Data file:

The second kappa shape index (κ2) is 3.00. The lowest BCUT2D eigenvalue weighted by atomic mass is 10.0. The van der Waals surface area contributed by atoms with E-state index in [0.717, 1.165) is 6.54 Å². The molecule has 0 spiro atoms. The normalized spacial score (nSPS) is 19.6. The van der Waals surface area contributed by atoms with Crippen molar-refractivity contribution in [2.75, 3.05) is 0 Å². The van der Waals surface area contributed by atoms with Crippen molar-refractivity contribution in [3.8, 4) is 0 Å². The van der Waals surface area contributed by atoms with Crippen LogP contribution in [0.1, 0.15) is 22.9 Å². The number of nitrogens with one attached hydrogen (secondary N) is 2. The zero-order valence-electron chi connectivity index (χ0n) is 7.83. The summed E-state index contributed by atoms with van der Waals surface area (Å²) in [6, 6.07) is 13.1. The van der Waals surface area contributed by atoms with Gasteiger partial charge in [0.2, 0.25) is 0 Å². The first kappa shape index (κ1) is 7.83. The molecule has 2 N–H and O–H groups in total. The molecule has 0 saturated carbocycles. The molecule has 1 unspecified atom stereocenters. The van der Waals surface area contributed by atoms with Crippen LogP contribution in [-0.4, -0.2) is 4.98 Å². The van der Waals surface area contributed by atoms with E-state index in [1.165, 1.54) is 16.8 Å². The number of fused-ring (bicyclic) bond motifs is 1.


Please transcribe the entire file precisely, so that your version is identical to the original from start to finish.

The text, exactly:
The second kappa shape index (κ2) is 3.00. The lowest BCUT2D eigenvalue weighted by atomic mass is 10.0. The van der Waals surface area contributed by atoms with E-state index in [0.717, 1.165) is 6.54 Å². The molecule has 0 spiro atoms. The normalized spacial score (nSPS) is 19.6. The van der Waals surface area contributed by atoms with Crippen molar-refractivity contribution in [2.75, 3.05) is 0 Å². The van der Waals surface area contributed by atoms with Crippen molar-refractivity contribution in [3.8, 4) is 0 Å². The van der Waals surface area contributed by atoms with Crippen LogP contribution in [0.1, 0.15) is 22.9 Å². The number of nitrogens with one attached hydrogen (secondary N) is 2. The zero-order valence-electron chi connectivity index (χ0n) is 7.83. The summed E-state index contributed by atoms with van der Waals surface area (Å²) in [6, 6.07) is 13.1. The van der Waals surface area contributed by atoms with Gasteiger partial charge in [0.2, 0.25) is 0 Å². The first kappa shape index (κ1) is 7.83. The molecule has 2 N–H and O–H groups in total. The molecule has 0 saturated carbocycles. The molecule has 1 unspecified atom stereocenters. The van der Waals surface area contributed by atoms with Crippen LogP contribution in [-0.4, -0.2) is 4.98 Å². The van der Waals surface area contributed by atoms with E-state index in [1.165, 1.54) is 16.8 Å². The number of fused-ring (bicyclic) bond motifs is 1.